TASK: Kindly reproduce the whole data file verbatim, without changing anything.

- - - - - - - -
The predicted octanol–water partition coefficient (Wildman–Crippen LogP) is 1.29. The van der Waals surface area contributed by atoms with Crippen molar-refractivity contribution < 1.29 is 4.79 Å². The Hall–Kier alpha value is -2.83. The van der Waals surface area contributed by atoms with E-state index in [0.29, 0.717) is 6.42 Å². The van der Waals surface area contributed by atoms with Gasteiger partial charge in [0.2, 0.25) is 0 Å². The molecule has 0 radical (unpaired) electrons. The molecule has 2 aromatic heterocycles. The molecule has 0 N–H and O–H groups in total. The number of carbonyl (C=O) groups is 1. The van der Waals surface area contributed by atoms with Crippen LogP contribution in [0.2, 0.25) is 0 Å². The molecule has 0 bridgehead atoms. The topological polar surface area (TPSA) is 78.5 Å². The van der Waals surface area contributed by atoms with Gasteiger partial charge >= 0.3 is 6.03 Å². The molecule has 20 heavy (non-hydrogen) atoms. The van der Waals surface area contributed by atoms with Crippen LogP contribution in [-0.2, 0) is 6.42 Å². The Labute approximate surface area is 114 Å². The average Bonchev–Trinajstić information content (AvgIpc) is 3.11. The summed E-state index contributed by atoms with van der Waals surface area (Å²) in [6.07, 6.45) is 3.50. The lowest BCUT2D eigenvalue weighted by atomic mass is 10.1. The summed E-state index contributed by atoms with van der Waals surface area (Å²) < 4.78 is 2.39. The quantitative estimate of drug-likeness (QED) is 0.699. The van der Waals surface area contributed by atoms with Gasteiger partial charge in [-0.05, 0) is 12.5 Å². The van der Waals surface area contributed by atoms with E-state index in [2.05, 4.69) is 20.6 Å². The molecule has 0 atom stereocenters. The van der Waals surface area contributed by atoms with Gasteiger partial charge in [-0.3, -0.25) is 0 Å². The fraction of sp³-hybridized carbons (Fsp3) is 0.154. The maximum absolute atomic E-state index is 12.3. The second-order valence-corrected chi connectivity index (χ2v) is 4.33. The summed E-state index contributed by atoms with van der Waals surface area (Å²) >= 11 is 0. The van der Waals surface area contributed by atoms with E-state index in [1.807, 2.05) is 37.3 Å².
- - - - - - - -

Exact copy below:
The predicted octanol–water partition coefficient (Wildman–Crippen LogP) is 1.29. The van der Waals surface area contributed by atoms with Crippen molar-refractivity contribution < 1.29 is 4.79 Å². The Hall–Kier alpha value is -2.83. The van der Waals surface area contributed by atoms with E-state index in [0.29, 0.717) is 6.42 Å². The van der Waals surface area contributed by atoms with Gasteiger partial charge in [0.2, 0.25) is 0 Å². The molecule has 0 radical (unpaired) electrons. The molecule has 2 aromatic heterocycles. The molecule has 0 N–H and O–H groups in total. The number of carbonyl (C=O) groups is 1. The van der Waals surface area contributed by atoms with Crippen LogP contribution in [0.2, 0.25) is 0 Å². The molecule has 0 bridgehead atoms. The topological polar surface area (TPSA) is 78.5 Å². The van der Waals surface area contributed by atoms with Gasteiger partial charge >= 0.3 is 6.03 Å². The molecule has 20 heavy (non-hydrogen) atoms. The van der Waals surface area contributed by atoms with Crippen LogP contribution in [-0.2, 0) is 6.42 Å². The Labute approximate surface area is 114 Å². The average Bonchev–Trinajstić information content (AvgIpc) is 3.11. The summed E-state index contributed by atoms with van der Waals surface area (Å²) in [6.07, 6.45) is 3.50. The lowest BCUT2D eigenvalue weighted by atomic mass is 10.1. The summed E-state index contributed by atoms with van der Waals surface area (Å²) < 4.78 is 2.39. The quantitative estimate of drug-likeness (QED) is 0.699. The van der Waals surface area contributed by atoms with Gasteiger partial charge in [-0.05, 0) is 12.5 Å². The van der Waals surface area contributed by atoms with E-state index in [2.05, 4.69) is 20.6 Å². The molecule has 0 atom stereocenters. The van der Waals surface area contributed by atoms with Gasteiger partial charge in [-0.3, -0.25) is 0 Å². The fraction of sp³-hybridized carbons (Fsp3) is 0.154. The maximum absolute atomic E-state index is 12.3. The second-order valence-corrected chi connectivity index (χ2v) is 4.33. The summed E-state index contributed by atoms with van der Waals surface area (Å²) >= 11 is 0. The van der Waals surface area contributed by atoms with E-state index in [1.807, 2.05) is 37.3 Å².